Yesterday I tried to inspire learning by setting up a few different activities.

I put out clipboards with paper and pencils and mentioned how much fun we had the last time we went around the block on a scavenger hunt. We didn’t end up taking a walk, like I had envisioned, but we did sit outside in the backyard and the kids wrote down everything they saw. Their lists included things like trees, butterflies, birds, and Mommy. Spelling, handwriting, observational skills, nature studies.

I put out a globe, a state puzzle and an atlas. I envisioned a conversation starter, or maybe someone doing the puzzle. I did not expect Eliana to find tracing paper and trace the different states and label them, but that’s what happened. Fine motor skills, geography, handwriting. Later Stephen found a set of flashcards with all the states and started matching the puzzle pieces to the flashcards. Sorting, matching, geography.
S_globe

Later in the morning I filled up the kiddie pool, not to inspire any learning, but because it was blazin’ hot.
kids_pool
The kids started making “experiments” with chalk and water. They did drawings with chalk on wet pavement.
E_chalkpool
They put chalk and water in containers, had them float in the water and then took the chalk out to discover what would happen. This is when I introduced the word hypothesis and they began a string of experiments that started with “My hypothesis is…” and usually ended with “My hypothesis was wrong. Let me try something else!”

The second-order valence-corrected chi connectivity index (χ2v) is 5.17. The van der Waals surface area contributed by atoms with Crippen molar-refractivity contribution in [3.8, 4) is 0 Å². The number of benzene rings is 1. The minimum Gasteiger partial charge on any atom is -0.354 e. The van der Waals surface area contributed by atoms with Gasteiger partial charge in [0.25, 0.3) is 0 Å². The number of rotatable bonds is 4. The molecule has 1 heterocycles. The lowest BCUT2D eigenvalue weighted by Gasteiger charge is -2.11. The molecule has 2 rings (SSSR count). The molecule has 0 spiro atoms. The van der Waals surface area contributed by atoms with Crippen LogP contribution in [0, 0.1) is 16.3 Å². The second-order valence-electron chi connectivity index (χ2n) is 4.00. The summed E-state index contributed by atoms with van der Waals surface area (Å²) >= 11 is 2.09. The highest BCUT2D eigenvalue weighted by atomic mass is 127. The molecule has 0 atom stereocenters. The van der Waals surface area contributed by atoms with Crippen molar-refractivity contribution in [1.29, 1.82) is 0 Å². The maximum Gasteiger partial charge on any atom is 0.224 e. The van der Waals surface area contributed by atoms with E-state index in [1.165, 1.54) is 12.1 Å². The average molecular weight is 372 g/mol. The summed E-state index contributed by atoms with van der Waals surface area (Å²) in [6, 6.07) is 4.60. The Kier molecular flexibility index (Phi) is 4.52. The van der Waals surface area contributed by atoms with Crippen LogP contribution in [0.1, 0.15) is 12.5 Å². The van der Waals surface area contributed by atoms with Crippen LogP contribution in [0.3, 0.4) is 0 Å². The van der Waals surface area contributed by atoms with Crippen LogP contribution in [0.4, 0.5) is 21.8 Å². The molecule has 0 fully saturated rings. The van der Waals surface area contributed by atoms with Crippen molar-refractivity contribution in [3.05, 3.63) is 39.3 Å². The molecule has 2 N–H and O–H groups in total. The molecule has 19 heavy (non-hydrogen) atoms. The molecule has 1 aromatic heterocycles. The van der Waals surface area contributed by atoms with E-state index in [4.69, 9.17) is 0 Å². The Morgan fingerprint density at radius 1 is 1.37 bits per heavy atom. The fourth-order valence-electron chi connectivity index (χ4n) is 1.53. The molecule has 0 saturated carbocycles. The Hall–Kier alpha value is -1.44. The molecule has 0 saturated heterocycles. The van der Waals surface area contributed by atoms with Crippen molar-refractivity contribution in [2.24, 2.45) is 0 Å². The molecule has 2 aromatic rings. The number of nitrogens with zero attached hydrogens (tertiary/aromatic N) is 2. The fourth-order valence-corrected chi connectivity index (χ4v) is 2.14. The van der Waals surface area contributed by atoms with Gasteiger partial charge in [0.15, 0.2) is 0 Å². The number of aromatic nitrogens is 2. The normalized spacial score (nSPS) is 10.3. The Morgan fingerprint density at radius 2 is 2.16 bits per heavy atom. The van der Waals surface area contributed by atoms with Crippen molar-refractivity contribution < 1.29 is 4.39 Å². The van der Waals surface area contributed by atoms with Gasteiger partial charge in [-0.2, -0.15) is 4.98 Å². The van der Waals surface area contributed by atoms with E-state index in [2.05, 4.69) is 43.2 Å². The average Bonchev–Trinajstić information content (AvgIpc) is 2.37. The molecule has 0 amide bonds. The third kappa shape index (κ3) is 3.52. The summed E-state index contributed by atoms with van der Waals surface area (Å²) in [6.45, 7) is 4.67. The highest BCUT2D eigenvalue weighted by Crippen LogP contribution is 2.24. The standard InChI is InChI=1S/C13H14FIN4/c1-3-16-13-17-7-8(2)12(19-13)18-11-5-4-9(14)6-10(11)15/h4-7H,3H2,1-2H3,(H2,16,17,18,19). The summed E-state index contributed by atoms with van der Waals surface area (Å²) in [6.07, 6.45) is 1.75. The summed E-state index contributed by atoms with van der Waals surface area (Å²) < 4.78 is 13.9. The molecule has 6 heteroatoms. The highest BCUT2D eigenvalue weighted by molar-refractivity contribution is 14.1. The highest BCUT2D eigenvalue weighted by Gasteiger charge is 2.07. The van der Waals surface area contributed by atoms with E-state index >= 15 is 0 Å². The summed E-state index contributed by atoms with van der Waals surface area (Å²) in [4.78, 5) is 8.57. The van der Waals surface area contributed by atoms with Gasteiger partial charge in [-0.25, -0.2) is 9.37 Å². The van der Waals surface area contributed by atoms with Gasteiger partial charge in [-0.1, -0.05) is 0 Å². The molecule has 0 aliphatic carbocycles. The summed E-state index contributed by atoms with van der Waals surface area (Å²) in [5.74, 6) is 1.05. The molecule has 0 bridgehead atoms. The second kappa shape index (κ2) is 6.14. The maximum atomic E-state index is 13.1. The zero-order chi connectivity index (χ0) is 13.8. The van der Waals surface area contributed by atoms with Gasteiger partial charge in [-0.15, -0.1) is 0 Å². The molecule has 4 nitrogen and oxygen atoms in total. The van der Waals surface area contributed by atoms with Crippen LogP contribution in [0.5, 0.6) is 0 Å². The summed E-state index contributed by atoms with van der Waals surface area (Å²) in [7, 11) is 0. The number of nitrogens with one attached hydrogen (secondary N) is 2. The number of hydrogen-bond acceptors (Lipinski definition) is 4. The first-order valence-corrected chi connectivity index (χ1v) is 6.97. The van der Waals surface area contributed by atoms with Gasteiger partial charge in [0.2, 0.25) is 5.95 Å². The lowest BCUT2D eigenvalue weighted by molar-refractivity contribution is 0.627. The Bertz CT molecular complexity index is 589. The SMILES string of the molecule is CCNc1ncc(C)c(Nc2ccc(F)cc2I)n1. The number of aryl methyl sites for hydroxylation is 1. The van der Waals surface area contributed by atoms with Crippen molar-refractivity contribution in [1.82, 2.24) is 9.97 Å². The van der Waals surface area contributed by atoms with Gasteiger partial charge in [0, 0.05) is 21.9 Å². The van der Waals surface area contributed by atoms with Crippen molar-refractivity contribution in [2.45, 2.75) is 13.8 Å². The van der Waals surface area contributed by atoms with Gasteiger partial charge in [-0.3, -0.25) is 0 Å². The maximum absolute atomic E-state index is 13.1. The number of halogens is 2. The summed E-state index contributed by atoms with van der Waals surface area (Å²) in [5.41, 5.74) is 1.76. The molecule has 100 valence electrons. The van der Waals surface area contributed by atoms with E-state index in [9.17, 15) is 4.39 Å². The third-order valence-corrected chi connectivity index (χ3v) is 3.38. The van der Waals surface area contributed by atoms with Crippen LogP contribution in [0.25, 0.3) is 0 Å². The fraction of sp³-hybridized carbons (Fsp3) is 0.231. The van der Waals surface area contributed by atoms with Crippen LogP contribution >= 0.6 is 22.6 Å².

Spoons always make experiments more official, as do swim/safety goggles?!

Spoons always make experiments more official, as do swim/safety goggles?!


Juliette, as always, did her own toddler learning.
J_waterpool
I did not envision a science lesson and had no intention of teaching about hypotheses. But, since the kids were interested in putting chalk in water and seeing what changes occurred, it was the perfect time to learn it. So that’s what they did, all while having fun poolside.
Each one working hard on their own "experiments".

Each one working hard on their own “experiments”.


4 thoughts on “Poolside Science

  1. Love the hypotheses!–You never know what direction they’ll take you!

    My kids would be all over the chalk and water; yesterday they were smashing it with their hammers and bikes :)

  2. Pingback: 3 Ways I Inspire Learning in OurUnschoolhouse | Our UnSchoolhouse

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